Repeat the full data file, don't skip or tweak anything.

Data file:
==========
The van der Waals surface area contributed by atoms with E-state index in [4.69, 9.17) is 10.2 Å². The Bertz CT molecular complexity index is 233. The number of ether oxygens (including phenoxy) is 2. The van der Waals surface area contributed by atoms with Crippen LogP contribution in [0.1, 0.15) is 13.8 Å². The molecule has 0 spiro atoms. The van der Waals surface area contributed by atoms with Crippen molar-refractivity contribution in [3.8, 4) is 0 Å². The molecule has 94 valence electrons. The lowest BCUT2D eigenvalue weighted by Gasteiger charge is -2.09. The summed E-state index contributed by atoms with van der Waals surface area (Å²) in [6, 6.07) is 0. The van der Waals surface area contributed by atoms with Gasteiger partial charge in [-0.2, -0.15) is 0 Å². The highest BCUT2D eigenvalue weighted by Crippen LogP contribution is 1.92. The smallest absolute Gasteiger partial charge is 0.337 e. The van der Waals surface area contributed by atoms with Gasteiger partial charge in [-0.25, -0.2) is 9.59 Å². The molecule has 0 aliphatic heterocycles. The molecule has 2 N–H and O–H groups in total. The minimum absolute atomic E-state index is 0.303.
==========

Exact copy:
The van der Waals surface area contributed by atoms with E-state index in [4.69, 9.17) is 10.2 Å². The Bertz CT molecular complexity index is 233. The number of ether oxygens (including phenoxy) is 2. The van der Waals surface area contributed by atoms with Crippen LogP contribution in [0.1, 0.15) is 13.8 Å². The molecule has 0 spiro atoms. The van der Waals surface area contributed by atoms with Crippen molar-refractivity contribution in [3.8, 4) is 0 Å². The molecule has 94 valence electrons. The lowest BCUT2D eigenvalue weighted by Gasteiger charge is -2.09. The summed E-state index contributed by atoms with van der Waals surface area (Å²) in [6, 6.07) is 0. The van der Waals surface area contributed by atoms with Gasteiger partial charge in [-0.2, -0.15) is 0 Å². The highest BCUT2D eigenvalue weighted by Crippen LogP contribution is 1.92. The smallest absolute Gasteiger partial charge is 0.337 e. The van der Waals surface area contributed by atoms with Gasteiger partial charge in [-0.25, -0.2) is 9.59 Å². The molecule has 0 aliphatic heterocycles. The molecule has 2 N–H and O–H groups in total. The minimum absolute atomic E-state index is 0.303.